1 UK economy shrinks in July (Larry Elliott in The Guardian) One of Britain’s leading economic thinktanks has said the UK economy shrank last month as the impact of the Brexit vote led to a pronounced weakening in activity. The National Institute of Economic and Social Research estimated that gross domestic product contracted by 0.2% in July.
Niesr published the findings after official government figures showed that the UK trade deficit widened and factory production eased back in the weeks immediately before and after the EU referendum on 23 June.
The thinktank came to a gloomy conclusion after data from the Office for National Statistics (ONS) showed that a spurt in manufacturing came to an end in June, with output dropping by 0.3%. Meanwhile, UK exports failed to match imports, with the trade deficit rising by £0.9bn to £5.1bn.
However the ONS said there was little evidence of industry adopting a cautious approach because of uncertainty caused by the closely fought referendum campaign. The organisation’s chief economist, Joe Grice, said: “As we previously highlighted in our preliminary estimate of GDP, production and the wider economy grew strongly in April, and then remained at roughly the same level throughout May and June.
2 Executive pay at 144 times average pay (Ian Pollock on BBC) The average pay for chief executives of firms in the FTSE 100 index is now 144 times that of the UK’s average salary, says the High Pay Centre.
But such apparently excessive pay is not a new concern. Back in the early 1960s the Conservative government was interested in cutting back the sprawling and loss-making British railway network. The man who was chosen for the job was a senior ICI director called Dr Richard Beeching.
He was appointed as chairman of the new British Railways Board in 1961 and two years later published his first, and infamous, report on “The Reshaping of British Railways”. Even before he devised his controversial plans for pruning British Rail, there was another controversy, at least in the newspapers – over his pay. The Times reported in 1961 that Dr Beeching would be paid the same as his ICI salary while he was on secondment to the government.
That was the then huge figure of £24,000, which was thirty times higher than the average annual UK salary of just over £800 a year and £14,000 more than that of the then Prime Minister Harold Macmillan.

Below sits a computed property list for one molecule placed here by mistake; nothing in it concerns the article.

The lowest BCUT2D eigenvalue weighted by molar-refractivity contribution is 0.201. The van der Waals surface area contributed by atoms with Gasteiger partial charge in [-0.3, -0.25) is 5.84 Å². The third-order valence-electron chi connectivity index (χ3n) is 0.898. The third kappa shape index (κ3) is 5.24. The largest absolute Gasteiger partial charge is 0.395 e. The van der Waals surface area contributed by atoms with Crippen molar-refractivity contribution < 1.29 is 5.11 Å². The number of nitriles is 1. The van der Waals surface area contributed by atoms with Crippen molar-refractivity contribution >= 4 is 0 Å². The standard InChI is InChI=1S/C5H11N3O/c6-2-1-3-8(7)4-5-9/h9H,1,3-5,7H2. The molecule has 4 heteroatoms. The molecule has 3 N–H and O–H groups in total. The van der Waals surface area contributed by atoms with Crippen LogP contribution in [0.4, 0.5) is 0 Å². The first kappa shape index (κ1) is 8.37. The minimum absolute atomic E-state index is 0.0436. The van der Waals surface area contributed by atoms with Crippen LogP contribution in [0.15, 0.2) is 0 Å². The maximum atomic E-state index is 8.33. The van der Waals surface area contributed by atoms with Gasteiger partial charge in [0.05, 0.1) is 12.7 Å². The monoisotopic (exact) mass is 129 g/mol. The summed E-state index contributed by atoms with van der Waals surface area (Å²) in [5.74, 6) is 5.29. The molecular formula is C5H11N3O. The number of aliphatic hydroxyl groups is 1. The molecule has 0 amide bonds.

Let’s fast forward a couple more decades to the 1980s. It was then that the current trend for spiralling executive pay took root. In 1987, the boss of the Burtons men’s clothing firm, Sir Ralph Halpern, was paid £1.3m, becoming the first million-pound-a-year-businessman in the process. Since then, we have seen a parade of ever-higher pay packages for supposedly top executives.
In 1994, the then chief executive of privatised British Gas, Cedric Brown, was pilloried as Cedric the Pig. He had enjoyed a 75% pay rise to £475,000 a year, for running what had been a boring state owned utility only a few years before.
The economist Paul Ormerod, who famously wrote a book “The Death of Economics” more than 20 years ago, wrote last year that we shouldn’t look to his profession for an explanation. “Economics has no theory with which to explain the distribution of income,” he said.
But not everyone thinks “excessive” executive pay really matters. That reliable supplier of contrary economic views, the Adam Smith Institute, said in a blog: “Ultimately, it’s hard to see the public interest argument here.” “If shareholders are really missing a trick and overpaying their chief executives, who loses out? “Well, shareholders, in the form of lower profits. And they’re the ones who stand to gain if they can fix that problem.”
3 Facebook blocks ad-blockers (San Francisco Chronicle) Facebook is blocking ad blockers on the desktop version of its service, saying well-made, relevant ads can be “useful.” At the same time, the world’s biggest social media company says it is giving users easier ways to decide what types of ads they want to see — unless, of course, the answer is “none.”
Ad blockers filter out ads by refusing to display page images and other elements that originated with a known ad server. But Facebook has found a way around this. Beginning Tuesday, the desktop version of Facebook will show users ads even if they have ad blockers installed.
The changes don’t affect the mobile Facebook app, which brings in the bulk of the company’s advertising revenue. As with most new Facebook features, the changes are being rolled out to users over time, so some people might see it before others.
Facebook’s ad-blocker blocker works by making it difficult for software to distinguish advertisements from other material published on Facebook, such as photos or status updates. Facebook says it wants to make it easier for people to control the types of ads they want to see. For example, if you don’t want to see ads from a specific business, or ads that target a specific category like travel, cat owners or wine lovers, you can say so.